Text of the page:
Maybe its possible to win WITHOUT selling out your principles.
Reagan, pointed out in his presentation that there are people waiting to be involved. That they have given up because they saw no difference between the parties. There was no reason for them to pick one side or the other. When confronted with 35-40% voting rates, it seems he may be on to something. In fact, its one of the main arguments the Libertarians have made for a couple of decades. I would argue there is a difference, but it has not been one that is clearly defined, if only demonstrated by the inability of Republicans to use the majority in both houses ALONG with the Presidency to lower the deficit spending and restore our liberties that have been removed piecemeal from us through the last several administrations.
They had their chance to redeem themselves. But some Republicans have been comfortable with Democrat lite or “moderate” voting records that keep them safely in office as long as the rest of the population stays home. Now all of a sudden, those previously silent voices are being heard, and the cheese is being moved. Losses by entrenched Republicans with quite moderate stands are being thrown aside. Those who have participated in the quickening removal of our liberties by the current administration are finding out their “safe” stands on some issues are NOT acceptable to people who expect them to behave like Republicans.
They are discovering that the “winning strategy” of moderation is a loser after all.
The Tea Party events have changed the game to be sure. Conservatives found their voice, and discovered kin, both inside, and outside the Republican or Democrat parties. But the conservatives are savvy enough already to realize a third party solution gets them nothing.. So it was a natural fit to push the most conservative candidates, EVEN IF they might have a seemingly uphill battle. And EVEN IF it seems that the stark contrast between ideas brings about the bigger question of electability in November.
The question of course always coming from the capitulating weenies on the Republican side who are worried more about the WIN than what is right. The question coming from those who have never stopped to think that maybe instead of bashing that which they claim to represent, they should teach it. There is a disconnect because of ego. Of course you cannot spend time teaching it, and risk alienating others to the cause because they will think it proselytizing. Better to let those people who might be WRONG, or at least misinformed to continue being so. They might not like you…
But there is also an industry built around keeping incumbents and “expected” nominees in place. Those folks who have little concern about the general welfare of the nation, or the direction it is heading, feed the head. The self importance already built in through the (sometimes repeated) election process is further reinforced by those who give great amounts of money (and plenty of free advice) with daily visits, luncheons in a politician’s honor and a guidance that is hard to overcome with a letter or two of hope or wishes from someplace so distant as home.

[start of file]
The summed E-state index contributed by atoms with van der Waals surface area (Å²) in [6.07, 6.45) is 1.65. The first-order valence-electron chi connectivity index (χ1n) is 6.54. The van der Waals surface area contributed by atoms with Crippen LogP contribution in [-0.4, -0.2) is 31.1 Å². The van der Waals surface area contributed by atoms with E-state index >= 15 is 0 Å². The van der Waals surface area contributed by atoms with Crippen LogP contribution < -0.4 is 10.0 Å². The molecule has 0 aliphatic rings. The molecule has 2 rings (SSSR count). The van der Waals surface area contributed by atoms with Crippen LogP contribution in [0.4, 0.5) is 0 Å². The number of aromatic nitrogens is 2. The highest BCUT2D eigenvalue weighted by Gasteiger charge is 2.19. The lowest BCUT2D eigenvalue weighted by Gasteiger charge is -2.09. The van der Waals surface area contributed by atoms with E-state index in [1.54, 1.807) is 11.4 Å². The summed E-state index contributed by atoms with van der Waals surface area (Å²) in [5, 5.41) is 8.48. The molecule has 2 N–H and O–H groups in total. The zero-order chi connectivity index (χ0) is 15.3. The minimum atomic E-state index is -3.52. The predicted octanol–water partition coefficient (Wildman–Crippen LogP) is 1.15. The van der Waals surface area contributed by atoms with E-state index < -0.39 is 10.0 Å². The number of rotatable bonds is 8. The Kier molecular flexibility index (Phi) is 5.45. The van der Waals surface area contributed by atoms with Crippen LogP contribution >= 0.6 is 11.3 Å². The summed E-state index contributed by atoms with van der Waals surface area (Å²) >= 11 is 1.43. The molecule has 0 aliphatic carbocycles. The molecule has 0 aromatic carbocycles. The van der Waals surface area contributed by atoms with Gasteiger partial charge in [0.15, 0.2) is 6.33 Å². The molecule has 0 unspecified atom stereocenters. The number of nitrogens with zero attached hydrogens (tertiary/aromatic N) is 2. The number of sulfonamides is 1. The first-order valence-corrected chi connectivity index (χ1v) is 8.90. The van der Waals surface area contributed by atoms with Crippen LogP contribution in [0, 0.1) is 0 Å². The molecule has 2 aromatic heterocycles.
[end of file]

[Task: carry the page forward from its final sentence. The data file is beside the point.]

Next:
Vanity serves the office well. Did we not see a perfect example of this in the defeat of Mike Castle by a presumably conservative Christine O’Donnell?
The media, the lobbyists, the Republican elite guard, and those who thought Castle had the best odds of WINNING in November all wanted Castle to win in the primary. Never mind that he votes consistently with the other side in his current position. He was ENTITLED. He was special. And NOW he has a purplish bruise all over his EGO that can be seen several states away. He hasn’t even congratulated the winner. Everyone TOLD HIM HE WAS IT.
Everyone was wrong. So.. Now they roll out the “Buckley rule”
No less than Charles Krauthammer whom I agree with most often, complains that the Buckley rule; “Support the most conservative candidate who is electable” was violated. Even Krauthammer sees the WIN as the end game so effortlessly, that it is likely to promote such behavior into the future as well. However, this is so different a time, that egos, winning, and status quo cannot be accepted. From this point forward, the conservative’s national strategy MUST be to roll back the clock a few decades.
And it won’t happen with self absorbed politicos.
“As one would expect from a tactical guideline, the Buckley Rule’s ambition is limited. Tactics are not strategy. They are what you use to succeed within a given strategic framework. If you don’t have a strategy, tactics become a poor substitute for thinking. If you have the wrong strategy, tactics are only the means by which you will fail to achieve your highest interest — because you have miscalculated what your highest interest is. “
And what is our highest interest?
Some in the GOP seem to have forgotten. Not for long though.